June 5, 2003
Posted at: 6:33 p.m. CDT
DUNKLIN COUNTY, Mo. -- Farmers in the bootheel of Missouri say they've had enough -- rain that is.
The amount of rainfall can mean the difference between a great crop and a disastrous crop for farmers. Lately, the recent heavy rains have been a major concern for growers in southeast Missouri.
"Normally, we can get most of our planting through late April and early May easily," said agronomy specialist Mike Milam. "But that didn't happen this year."
Some counties in the bootheel have received ten inches or more rain in the past four weeks. Now Governor Bob Holden wants to have Dunklin, New Madrid, Pemiscot, Scott, and Stoddard counties assessed as natural disaster areas.
"In Dunklin County, we would expect to have about 150,000 acres of cotton," Milam said. "One third of the crops in Dunklin county have been effected."
Holden says excessive rains forced farmers to replant 100,000 acres of cotton and 20,000 acres of soybeans. Milam says this delay may cause a chain reaction.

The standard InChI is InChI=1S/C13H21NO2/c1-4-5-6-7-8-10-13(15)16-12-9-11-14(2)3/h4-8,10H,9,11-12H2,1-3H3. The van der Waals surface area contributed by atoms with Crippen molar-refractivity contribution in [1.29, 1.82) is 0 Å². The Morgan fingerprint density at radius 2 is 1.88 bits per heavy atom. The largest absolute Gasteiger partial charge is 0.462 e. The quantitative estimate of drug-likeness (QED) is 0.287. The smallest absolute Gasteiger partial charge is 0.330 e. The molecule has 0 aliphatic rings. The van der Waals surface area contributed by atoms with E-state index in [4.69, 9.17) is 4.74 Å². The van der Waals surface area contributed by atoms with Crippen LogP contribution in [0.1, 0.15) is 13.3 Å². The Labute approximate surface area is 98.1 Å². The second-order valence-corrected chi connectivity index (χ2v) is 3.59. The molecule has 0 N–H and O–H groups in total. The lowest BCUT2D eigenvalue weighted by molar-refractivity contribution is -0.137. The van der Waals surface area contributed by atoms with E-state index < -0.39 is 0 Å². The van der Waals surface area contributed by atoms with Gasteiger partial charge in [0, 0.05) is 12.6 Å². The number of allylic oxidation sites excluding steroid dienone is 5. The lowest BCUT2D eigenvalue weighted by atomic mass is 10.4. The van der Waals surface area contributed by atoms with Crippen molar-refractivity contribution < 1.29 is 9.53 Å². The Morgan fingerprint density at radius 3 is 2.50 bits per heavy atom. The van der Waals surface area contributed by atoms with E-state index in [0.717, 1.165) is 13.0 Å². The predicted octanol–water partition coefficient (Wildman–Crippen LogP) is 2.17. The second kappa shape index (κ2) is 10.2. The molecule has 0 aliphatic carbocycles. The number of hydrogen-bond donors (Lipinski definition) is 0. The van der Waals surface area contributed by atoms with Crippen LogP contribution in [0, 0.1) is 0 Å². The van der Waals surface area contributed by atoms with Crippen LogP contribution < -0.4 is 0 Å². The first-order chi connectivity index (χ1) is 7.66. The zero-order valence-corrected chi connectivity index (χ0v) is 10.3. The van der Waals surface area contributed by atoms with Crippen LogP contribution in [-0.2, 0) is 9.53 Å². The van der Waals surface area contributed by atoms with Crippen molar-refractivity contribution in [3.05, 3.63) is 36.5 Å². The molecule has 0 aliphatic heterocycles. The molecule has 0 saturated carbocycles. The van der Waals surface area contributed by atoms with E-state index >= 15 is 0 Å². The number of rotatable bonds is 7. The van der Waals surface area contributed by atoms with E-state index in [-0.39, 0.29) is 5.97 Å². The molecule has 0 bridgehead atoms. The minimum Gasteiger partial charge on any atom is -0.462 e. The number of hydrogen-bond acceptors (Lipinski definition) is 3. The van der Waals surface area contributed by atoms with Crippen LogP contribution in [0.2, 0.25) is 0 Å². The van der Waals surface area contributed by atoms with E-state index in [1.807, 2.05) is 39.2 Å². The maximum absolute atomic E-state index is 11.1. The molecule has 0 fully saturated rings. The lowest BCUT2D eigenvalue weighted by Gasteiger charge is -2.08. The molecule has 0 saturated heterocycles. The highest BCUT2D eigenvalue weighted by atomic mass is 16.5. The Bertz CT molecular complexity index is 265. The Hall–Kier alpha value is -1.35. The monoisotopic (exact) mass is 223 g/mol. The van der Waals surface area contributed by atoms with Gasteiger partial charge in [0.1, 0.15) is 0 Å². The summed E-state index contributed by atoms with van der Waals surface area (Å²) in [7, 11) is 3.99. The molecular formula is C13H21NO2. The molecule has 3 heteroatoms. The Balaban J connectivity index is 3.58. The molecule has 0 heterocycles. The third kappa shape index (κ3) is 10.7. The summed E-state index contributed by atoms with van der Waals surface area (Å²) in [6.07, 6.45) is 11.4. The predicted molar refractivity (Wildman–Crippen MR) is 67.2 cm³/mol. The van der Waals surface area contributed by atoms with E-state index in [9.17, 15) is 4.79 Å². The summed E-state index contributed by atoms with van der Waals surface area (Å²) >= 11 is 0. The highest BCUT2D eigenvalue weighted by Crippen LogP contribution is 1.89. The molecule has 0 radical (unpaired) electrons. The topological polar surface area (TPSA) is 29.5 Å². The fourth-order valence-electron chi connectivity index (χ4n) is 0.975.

"They missed a good portion of the prime planting, season so everything is going to be delayed," Milam said. "That's going to have an impact later in the season with insects, weeds and with yield and also the quality of the crop."
Other agriculture experts say plants in Dunklin County are stunted from all the rain. They should be at least an inch taller than what they are now. Milam says farmers are relieved to have help coming from the state, because this could be a very tough year for them.
"I think a lot of people are going to do ok," Milam said. "But some of them are going to be hurting because they didn't have as good a year last year as they would have liked to have had."